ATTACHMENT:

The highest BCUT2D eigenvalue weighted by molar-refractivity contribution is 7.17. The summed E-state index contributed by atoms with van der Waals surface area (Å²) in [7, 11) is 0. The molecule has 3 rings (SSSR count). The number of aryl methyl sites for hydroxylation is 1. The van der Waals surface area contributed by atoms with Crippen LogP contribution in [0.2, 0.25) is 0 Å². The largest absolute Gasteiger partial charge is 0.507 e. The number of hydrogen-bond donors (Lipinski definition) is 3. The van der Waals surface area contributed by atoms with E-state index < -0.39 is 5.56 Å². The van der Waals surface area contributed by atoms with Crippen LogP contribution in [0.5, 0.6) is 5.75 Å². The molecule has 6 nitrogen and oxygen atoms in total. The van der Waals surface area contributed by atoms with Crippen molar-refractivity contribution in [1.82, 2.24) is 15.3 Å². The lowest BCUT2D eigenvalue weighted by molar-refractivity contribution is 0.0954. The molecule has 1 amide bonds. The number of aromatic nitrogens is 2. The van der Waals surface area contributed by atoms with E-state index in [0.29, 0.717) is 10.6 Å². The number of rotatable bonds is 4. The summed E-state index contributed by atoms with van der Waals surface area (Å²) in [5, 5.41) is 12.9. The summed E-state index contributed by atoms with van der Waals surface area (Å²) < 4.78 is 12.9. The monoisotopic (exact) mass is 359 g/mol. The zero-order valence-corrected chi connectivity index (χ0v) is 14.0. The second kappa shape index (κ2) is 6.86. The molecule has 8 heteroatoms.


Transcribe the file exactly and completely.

The highest BCUT2D eigenvalue weighted by molar-refractivity contribution is 7.17. The summed E-state index contributed by atoms with van der Waals surface area (Å²) in [7, 11) is 0. The molecule has 3 rings (SSSR count). The number of aryl methyl sites for hydroxylation is 1. The van der Waals surface area contributed by atoms with Crippen LogP contribution in [0.2, 0.25) is 0 Å². The largest absolute Gasteiger partial charge is 0.507 e. The number of hydrogen-bond donors (Lipinski definition) is 3. The van der Waals surface area contributed by atoms with E-state index < -0.39 is 5.56 Å². The van der Waals surface area contributed by atoms with Crippen LogP contribution in [0.5, 0.6) is 5.75 Å². The molecule has 6 nitrogen and oxygen atoms in total. The van der Waals surface area contributed by atoms with Crippen molar-refractivity contribution in [1.82, 2.24) is 15.3 Å². The lowest BCUT2D eigenvalue weighted by molar-refractivity contribution is 0.0954. The molecule has 1 amide bonds. The number of aromatic nitrogens is 2. The van der Waals surface area contributed by atoms with E-state index in [0.29, 0.717) is 10.6 Å². The number of rotatable bonds is 4. The summed E-state index contributed by atoms with van der Waals surface area (Å²) in [5, 5.41) is 12.9. The summed E-state index contributed by atoms with van der Waals surface area (Å²) < 4.78 is 12.9. The monoisotopic (exact) mass is 359 g/mol. The zero-order valence-corrected chi connectivity index (χ0v) is 14.0. The second kappa shape index (κ2) is 6.86. The molecule has 8 heteroatoms.